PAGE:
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CLAIMS REJECTIONS
TIME BARRING CLAUSES AND PRESCRIPTION

source: The Ombudsman’s Briefcase | Issue no 2 of 2018

The Ombudsman for Short Term Insurance (OSTI) often receives complaints which are either lodged after the time barring period in an insurance policy has lapsed or complaints that are lodged after the claim has prescribed.

Insurance disputes are subject to two main time limitations:


1. The time barring period stipulated in the insurance policy


Most insurance policies contain a time barring provision, which can be 180 days or 6 months from the date on which a decision is made on a claim by the insurer, within which the policyholder is required, if unhappy with the decision, to institute legal action against the insurer.


Clause 7.4 of the Policyholder Protection Rules stipulates that where a policyholder wishes to dispute the rejection of a claim or the quantum of a claim, the policyholder has 90 days following the insurer’s decision, to make representations to the insurer in respect of such decision. This 90 day period cannot be included in any time barring period under the policy. Remember, the Policyholder Protection Rules apply to personal lines policies only and therefore this 90 day period will not apply to commercial policies. Commercial policies usually contain their own time barring periods, which may differ from policy to policy.


2. Prescription in terms of the Prescription Act


The period of prescription for a debt, other than a judgment debt, a debt owed to the State or a debt based on a negotiable instrument, is 3 years from the date on which the debt becomes due and payable. In the context of an insurance claim, depending on the circumstances, prescription may start running from the date on which the damage occurred or the date on which the claim is rejected. The facts of the particular case would need to be considered in order to determine when prescription starts running.


The Terms of Reference of OSTI determines which matters OSTI has the jurisdiction to consider. The Terms of Reference provides that OSTI may only consider a matter if it is satisfied that: “the complaint has not become prescribed in terms of the Prescription Act, 1969 or any enforceable time bar provisions contained in the Policy, provided that in relation to any enforceable time-bar provisions in the policy the Ombudsman shall have the power to condone non-compliance therewith upon good cause shown, and the provisions of any enactment which provides for the extension of any period contained in such time-bar provision shall be given effect to.”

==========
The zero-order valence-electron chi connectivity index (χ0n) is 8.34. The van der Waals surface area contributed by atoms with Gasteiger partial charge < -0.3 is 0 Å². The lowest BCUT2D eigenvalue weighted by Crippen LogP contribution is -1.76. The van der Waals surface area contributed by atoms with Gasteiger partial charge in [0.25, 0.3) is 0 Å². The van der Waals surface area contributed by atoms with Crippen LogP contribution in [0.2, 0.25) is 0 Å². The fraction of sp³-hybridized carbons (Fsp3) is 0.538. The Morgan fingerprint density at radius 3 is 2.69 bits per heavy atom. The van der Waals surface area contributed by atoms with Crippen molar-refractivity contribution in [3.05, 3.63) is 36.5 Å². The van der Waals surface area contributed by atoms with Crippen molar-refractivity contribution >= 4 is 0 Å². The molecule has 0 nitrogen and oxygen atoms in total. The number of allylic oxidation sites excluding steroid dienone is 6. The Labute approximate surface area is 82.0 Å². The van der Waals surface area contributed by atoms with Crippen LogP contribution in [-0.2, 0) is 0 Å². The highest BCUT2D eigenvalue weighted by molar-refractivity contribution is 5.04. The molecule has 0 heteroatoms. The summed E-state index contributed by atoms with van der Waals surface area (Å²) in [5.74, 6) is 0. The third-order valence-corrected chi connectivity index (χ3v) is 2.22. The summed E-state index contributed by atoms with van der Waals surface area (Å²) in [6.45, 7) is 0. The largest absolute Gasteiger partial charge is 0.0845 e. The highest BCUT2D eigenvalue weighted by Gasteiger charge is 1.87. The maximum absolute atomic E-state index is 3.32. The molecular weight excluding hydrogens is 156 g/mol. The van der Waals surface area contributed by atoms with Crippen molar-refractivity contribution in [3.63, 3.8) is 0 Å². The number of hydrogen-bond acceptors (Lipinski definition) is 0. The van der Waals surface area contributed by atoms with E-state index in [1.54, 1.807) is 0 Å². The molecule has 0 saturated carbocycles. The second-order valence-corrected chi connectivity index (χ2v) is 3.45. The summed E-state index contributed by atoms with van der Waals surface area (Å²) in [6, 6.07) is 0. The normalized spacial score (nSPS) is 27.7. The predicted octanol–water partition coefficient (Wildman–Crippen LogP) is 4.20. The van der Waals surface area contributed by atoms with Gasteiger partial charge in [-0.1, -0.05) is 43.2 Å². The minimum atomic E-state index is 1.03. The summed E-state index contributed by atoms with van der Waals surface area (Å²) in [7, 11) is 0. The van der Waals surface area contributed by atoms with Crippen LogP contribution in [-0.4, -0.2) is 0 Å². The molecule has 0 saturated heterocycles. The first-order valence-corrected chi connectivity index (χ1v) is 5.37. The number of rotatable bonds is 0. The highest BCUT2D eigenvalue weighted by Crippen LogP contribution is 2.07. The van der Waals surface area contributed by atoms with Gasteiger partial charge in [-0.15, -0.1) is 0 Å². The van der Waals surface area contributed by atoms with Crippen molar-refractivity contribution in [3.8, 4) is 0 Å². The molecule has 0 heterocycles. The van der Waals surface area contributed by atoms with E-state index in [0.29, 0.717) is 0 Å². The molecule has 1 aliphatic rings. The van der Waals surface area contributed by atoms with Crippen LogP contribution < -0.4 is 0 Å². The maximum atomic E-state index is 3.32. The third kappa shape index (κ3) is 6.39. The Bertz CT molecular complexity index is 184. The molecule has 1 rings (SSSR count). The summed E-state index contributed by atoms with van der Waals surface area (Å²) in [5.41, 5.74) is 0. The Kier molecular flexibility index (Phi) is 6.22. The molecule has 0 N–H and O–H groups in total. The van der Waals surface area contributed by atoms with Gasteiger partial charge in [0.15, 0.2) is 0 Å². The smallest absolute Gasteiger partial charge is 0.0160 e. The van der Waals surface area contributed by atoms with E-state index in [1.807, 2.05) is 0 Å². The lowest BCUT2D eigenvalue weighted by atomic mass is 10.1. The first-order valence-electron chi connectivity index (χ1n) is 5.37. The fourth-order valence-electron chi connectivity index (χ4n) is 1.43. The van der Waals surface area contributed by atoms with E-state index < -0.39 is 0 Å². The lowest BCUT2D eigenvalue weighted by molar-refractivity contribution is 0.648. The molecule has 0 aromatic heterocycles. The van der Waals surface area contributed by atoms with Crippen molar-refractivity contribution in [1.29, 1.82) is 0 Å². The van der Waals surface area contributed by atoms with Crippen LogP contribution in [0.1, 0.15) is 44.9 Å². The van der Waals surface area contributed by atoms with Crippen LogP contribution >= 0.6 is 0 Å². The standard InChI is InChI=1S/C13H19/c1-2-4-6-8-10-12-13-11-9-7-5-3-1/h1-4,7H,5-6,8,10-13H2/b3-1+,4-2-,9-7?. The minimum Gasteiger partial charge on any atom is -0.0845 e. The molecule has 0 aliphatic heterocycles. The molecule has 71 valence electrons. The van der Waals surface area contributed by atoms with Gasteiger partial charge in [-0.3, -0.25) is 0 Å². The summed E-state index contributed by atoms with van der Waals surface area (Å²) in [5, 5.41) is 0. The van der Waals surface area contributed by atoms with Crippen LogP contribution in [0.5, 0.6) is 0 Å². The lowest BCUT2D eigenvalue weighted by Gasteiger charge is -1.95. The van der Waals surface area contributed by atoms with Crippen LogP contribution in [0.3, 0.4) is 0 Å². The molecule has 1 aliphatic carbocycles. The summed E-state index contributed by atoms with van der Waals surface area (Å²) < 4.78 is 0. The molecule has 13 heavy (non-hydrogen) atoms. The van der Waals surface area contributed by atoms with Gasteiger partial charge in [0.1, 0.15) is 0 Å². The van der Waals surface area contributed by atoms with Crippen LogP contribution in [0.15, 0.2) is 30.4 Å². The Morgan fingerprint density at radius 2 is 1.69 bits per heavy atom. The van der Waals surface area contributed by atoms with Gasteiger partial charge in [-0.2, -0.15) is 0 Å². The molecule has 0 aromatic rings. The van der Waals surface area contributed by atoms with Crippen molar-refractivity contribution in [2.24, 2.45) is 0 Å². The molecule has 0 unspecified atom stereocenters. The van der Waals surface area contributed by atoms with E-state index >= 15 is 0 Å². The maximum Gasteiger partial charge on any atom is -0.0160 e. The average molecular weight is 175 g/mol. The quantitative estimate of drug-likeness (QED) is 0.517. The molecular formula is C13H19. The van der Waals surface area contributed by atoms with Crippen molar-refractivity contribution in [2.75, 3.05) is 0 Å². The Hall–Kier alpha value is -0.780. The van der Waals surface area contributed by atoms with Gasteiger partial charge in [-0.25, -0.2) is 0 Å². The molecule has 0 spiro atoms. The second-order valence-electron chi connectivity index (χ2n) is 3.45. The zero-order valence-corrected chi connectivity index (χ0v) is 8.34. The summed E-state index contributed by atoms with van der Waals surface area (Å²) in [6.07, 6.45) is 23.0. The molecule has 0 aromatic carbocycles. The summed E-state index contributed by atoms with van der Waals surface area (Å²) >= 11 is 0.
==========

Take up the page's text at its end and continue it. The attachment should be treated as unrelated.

Thus, OSTI may exercise its jurisdiction to condone non-compliance by a policyholder with the time barring period in an insurance policy, provided that the policyholder can show good cause. If the policyholder is unable to show good cause, then OSTI will not be able to consider the matter.


Time barring clauses are included in the terms and conditions of insurance policies and must also be set out in an insurer’s letter of rejection.

Where a claim has become prescribed in terms of the Prescription Act, OSTI does not have jurisdiction to condone prescription and OSTI would advise policyholders to refer the matter to an alternative forum such as a court of law.


For those policyholders who lodge a complaint with OSTI before the time barring period has lapsed and before the claim has prescribed, not only will OSTI be in a position to assist, but :


  1. the running of the time barring period is suspended whilst the complaint is with this office and for 30 days after OSTI dismisses the complaint or a Ruling been made; and


  2. section 15 of the Financial Services Ombud Schemes Act 37 of 2004 provides that the running of prescription is interrupted until the complaint has either been withdrawn or a finding has been made.


As from 1 October 2018, section 15 of the Financial Services Ombud Schemes Act 37 of 2004 will be replaced by section 216 of the Financial Sector Regulation Act of 2017 which states: “Receipt of a complaint by a financial sector regulator, the Ombud Council or an ombud suspends any applicable time barring terms, whether in terms of an agreement or any law, or the running of prescription in terms of the Prescription Act, 1969 (Act No. 68 of 1969), for the period from the receipt of the complaint until the complaint has either been withdrawn or finally determined.” 


Policyholders are urged to pay particular attention to the time bar provisions contained in their insurance policies.